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UN rapporteur: Fundamental freedoms systematically repressed in Eritrea

FILE - An ambulance said by residents to have been damaged and stripped for parts by Eritrean soldiers sits next to people as they wait to be seen at a medical clinic in Abi Adi, in the Tigray region of northern Ethiopia, May 11, 2021.
FILE - An ambulance said by residents to have been damaged and stripped for parts by Eritrean soldiers sits next to people as they wait to be seen at a medical clinic in Abi Adi, in the Tigray region of northern Ethiopia, May 11, 2021.

A human rights expert says the Eritrean government is maintaining its iron grip
on society by systematically repressing the fundamental rights and freedoms of its people through violent and threatening means.

“The human rights situation in Eritrea remains dire. Patterns of gross human rights violations, including the widespread use of arbitrary and incommunicado detention and enforced disappearance persist unabated,” Mohamed Abdelsalam Babiker, the U.N. special rapporteur on human rights in Eritrea, told the U.N. Human Rights Council Thursday.

“The authorities continue to enforce a system of indefinite military national service that amounts to forced labor and has been consistently linked to torture and inhuman or degrading treatment,” he said.

This is the fourth report on Eritrea submitted by Babiker to the council since he was appointed special rapporteur in September 2020. Regretfully, he observed that nothing has changed over the years.

The same issues of concern continue to be raised time after time, he said, noting that no measures have been taken to improve and change “policies and practices
that perpetuate the human rights crisis in the country.”

The report finds that “due process rights continue to be systematically violated,” that hundreds of dissidents, human rights defenders, religious leaders, journalists and other perceived government critics are arbitrarily detained “for indefinite and prolonged periods without ever being charged or tried.”

The report says civic space continues to be completely closed in Eritrea; that there is no freedom of expression, association, and assembly; no independent media; and that dissent is systematically suppressed, “including through arbitrary detention or enforced disappearance.”

The special rapporteur told the council that “the stifling of civic engagement and
suppression of critical voices by the Eritrean authorities also extends to Eritrean
communities worldwide.”

He said Eritrean authorities have developed a pattern of “transnational
repression” to control diaspora politics and silence pro-democracy activists abroad through methods such as kidnappings and enforced disappearances, surveillance, violence, threats, harassment and smear campaigns.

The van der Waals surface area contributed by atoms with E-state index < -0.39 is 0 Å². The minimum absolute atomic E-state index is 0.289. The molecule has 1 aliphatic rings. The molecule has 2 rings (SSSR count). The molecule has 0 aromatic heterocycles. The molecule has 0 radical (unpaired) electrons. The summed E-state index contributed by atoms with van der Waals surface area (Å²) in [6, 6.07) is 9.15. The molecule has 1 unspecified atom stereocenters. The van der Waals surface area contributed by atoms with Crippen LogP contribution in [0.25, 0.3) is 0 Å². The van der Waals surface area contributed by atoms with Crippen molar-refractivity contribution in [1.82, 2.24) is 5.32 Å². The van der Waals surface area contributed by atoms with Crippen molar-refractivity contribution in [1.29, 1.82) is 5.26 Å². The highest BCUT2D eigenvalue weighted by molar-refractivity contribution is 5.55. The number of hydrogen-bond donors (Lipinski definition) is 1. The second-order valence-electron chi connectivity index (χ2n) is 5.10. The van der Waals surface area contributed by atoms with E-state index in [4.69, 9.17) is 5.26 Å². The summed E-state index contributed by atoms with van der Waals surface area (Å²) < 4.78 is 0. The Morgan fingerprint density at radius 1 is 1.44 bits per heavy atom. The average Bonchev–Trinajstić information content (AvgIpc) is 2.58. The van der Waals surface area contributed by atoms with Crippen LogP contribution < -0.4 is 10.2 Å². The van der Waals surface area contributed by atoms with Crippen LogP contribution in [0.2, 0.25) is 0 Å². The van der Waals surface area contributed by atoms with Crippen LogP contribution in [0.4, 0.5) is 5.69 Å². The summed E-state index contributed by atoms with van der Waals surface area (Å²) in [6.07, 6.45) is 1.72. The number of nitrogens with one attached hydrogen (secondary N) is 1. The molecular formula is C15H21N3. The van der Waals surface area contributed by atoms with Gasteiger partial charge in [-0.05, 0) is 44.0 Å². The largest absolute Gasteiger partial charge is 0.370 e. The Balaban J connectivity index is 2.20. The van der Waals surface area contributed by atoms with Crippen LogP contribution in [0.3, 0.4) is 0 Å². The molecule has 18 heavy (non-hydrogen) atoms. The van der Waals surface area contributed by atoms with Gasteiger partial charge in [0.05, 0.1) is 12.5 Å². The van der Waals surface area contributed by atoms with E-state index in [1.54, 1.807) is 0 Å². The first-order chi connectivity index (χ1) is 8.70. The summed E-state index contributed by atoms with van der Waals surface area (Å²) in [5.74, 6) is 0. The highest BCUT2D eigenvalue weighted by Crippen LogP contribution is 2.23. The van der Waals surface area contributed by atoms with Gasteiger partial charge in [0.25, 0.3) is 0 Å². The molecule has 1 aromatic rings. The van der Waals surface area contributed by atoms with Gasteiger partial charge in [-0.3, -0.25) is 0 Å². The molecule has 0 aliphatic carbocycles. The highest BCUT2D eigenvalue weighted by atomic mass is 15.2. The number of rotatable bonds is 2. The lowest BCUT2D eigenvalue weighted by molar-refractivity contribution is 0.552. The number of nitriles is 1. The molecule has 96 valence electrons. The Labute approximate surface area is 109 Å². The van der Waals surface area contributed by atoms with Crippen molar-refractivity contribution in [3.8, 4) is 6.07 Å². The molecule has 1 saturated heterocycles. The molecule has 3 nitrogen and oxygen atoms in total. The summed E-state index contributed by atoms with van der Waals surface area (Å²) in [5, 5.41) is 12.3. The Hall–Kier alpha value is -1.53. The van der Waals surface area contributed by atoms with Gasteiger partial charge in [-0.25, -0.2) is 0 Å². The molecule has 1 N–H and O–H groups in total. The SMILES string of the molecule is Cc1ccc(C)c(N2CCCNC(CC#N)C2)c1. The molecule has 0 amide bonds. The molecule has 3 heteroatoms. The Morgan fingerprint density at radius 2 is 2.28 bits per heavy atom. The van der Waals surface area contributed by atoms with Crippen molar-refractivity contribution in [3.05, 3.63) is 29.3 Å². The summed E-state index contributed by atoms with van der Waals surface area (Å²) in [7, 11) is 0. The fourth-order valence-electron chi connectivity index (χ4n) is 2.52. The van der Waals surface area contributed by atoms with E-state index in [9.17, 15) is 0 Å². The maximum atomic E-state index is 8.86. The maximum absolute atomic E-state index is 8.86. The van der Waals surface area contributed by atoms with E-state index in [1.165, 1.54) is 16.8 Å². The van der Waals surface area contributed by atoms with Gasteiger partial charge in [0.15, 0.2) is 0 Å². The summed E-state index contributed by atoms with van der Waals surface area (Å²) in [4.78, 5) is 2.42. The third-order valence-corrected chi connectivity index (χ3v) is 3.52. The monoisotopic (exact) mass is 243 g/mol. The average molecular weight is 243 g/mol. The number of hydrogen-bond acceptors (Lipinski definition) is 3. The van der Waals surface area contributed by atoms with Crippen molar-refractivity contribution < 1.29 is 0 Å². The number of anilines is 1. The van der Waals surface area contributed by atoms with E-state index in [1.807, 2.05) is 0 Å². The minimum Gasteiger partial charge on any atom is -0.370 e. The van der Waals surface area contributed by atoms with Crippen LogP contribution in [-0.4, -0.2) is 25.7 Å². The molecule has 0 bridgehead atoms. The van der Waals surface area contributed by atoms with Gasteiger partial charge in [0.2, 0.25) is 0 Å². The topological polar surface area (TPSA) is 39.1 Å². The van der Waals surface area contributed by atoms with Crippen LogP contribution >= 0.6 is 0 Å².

“Over the past year and a half, we have witnessed an escalation of violence and
polarization in the diaspora, which is hurting Eritrean communities and society at large,” he said. “Clashes between Eritrean government supporters and detractors in dozens of cities across the globe have resulted in several Eritreans killed, hundreds injured, dozens arrested, and public property being destroyed.”

Despite the accumulating dangers abroad, Babiker said that Eritreans
continued to flee the grave human rights situation in their country, noting that an estimated 17% of the population has sought asylum as of 2024.

Commenting on another issue, Babiker noted that Eritrean forces continue
to be present in parts of the Tigray region of Ethiopia, though Eritrea is not party to the November 2022 Cessation of Hostilities Agreement, which purportedly ended the war in that region.

Babiker said Eritrean forces in Tigray “continue to be involved in human rights and international humanitarian law violations,” including extrajudicial killings, kidnappings, enforced disappearance, arbitrary detention, and forced labor.

The presentation of the special rapporteur’s report to the council coincided with
Eritrea’s “Marty’s Day,” a day of remembrance for those who perished in the war
while fighting for Eritrea’s independence between 1961 and 1991.

That fact was not lost on Habrom Zerai Ghirmal, charge d’affaires at the Permanent Mission of Eritrea in Geneva, who responded to Babiker’s report “with a heavy heart.”

He lashed out at the special rapporteur for participating in “the annual ritual of
demonizing Eritrea” on this day of “immense historical importance.”

He said that “Eritrea abhorred that once again, the very countries today sponsoring the resolution against Eritrea were the very same states that prolonged the border conflict by refusing to uphold their moral and legal obligations as guarantors and witnesses of the agreements signed.”

“Those states that engineered the country-specific mandate, the nine-
year-long illegal and unfair United Nations sanctions…did not have the moral
authority to talk about the promotion of human rights in Eritrea,” he said.

Undeterred by the reprimand, Babiker called on member states to maintain international scrutiny of Eritrea.

“The international community must not forsake Eritrean victims of violations,” he said, while urging the Eritrean government to take “meaningful steps toward